source. I did not use any of Colin Wilson's "research" at all.
   Nor did I use the Simon "Necronomicon" as a major resource. I
   adapted ONE idea from that book only after I CAREFULLY VERIFIED
   it in other more reputable sources
                          IREM OF THE PILLARS
   Those of you looking for general sources should begin with these.
   A Dictionary of mythical places by Robin Palmer. Arabian Night
   ed. by R.F. Burton (get the 10 Vol. set) For those who want to
   research how Irem fits into Arab magick and Mysticism should try
   to find this book_The Muqarribun: Arab Magic and Myth_ by Steve
   Lock and Jamal Khaldun.(it talks about the "hidden" meaning of
   Irem etc.) I believe Idries Shaw also mentions how Irem fit into
   Sufi mysticism in one of his books but I can't remember which.
   Mr. Shaw briefly talks about the double meaning of "Pillars" in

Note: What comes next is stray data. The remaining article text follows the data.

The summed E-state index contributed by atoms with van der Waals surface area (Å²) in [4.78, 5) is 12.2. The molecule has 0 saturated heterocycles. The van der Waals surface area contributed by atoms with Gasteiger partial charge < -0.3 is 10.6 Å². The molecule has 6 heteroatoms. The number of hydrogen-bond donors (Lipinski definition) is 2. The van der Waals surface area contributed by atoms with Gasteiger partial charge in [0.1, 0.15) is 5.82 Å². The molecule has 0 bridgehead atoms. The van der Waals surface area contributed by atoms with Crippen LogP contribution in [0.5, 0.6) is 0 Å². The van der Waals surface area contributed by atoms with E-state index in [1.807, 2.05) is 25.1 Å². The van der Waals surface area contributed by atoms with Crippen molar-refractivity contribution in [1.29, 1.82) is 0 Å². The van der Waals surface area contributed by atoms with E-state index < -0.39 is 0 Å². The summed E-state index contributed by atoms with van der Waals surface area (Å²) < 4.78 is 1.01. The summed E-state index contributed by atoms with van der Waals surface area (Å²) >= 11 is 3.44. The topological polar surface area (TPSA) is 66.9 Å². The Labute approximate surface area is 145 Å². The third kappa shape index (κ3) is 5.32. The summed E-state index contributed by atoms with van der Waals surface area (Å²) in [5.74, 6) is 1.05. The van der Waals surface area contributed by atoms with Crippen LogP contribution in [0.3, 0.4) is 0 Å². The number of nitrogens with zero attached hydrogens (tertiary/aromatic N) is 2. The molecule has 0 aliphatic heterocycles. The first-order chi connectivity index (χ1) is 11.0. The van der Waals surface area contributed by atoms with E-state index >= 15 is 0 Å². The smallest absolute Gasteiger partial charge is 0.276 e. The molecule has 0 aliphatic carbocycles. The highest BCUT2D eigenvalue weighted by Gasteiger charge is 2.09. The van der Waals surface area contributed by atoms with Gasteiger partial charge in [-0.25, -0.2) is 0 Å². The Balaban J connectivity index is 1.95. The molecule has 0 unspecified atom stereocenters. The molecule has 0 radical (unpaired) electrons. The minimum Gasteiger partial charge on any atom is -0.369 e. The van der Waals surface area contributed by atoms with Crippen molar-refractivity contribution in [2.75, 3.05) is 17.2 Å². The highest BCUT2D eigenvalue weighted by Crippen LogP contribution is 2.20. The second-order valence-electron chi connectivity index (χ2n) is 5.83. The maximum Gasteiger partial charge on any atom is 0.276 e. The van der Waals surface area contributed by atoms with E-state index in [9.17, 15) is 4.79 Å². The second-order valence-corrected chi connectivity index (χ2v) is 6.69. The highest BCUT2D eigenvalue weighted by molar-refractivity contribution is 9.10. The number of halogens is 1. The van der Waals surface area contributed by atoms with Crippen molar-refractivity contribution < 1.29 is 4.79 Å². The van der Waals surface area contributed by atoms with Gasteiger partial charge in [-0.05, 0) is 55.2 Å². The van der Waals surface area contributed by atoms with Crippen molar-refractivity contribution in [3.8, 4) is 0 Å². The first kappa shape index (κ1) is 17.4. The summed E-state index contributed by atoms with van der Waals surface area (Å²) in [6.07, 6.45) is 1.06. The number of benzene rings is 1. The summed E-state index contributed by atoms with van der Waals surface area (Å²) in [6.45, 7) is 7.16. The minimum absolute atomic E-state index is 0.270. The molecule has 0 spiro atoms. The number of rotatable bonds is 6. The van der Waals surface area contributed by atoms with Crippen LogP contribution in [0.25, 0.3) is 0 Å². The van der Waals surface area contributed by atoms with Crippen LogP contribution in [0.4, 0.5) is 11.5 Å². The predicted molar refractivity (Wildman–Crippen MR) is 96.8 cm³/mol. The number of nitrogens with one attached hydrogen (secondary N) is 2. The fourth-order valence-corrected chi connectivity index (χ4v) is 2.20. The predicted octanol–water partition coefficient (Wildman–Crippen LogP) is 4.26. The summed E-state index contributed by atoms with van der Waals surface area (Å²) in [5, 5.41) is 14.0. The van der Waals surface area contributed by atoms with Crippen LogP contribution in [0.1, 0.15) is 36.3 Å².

Arabic (which means Old Ones) in _The Sufis_.(the art of
   encoding/decoding "hidden" meaning in Arab mystical writings is
   called Tawil)
                             RUB AL KHALI
   The sources for the Rub al Khali are mostly the same as Irem. You
   can also Check out Kenneth Grant' Hecates Fountain. Note that I
   am NOT saying Grant should be read as a good historical source,
   he is not. HOWEVER his ideas on the Rub al Khali are nearly the
   same with those of the ancient Muqarribun.
                               MAD POET
   If you want a short cut to verify that the Arabic word for mad
   "majnun" also means "possessed by Jinn" and that poets are said
   to be inspired by Jinn just look up Jinn in Man, Myth, and Magic.
   If you'd like to go to the original source find Notes on the
   Arabian Nights and The Modern Egyptians by Lane. The Sufis by
   Idries Shaw also briefly mentions Majnun
                               THE JINN
   Again the short cut to check out the validity of what was posted
   on the Jinn is to look up Jinn in Man, Myth, and Magic. If you
   want a more detailed source look up Genii in A Dictionary of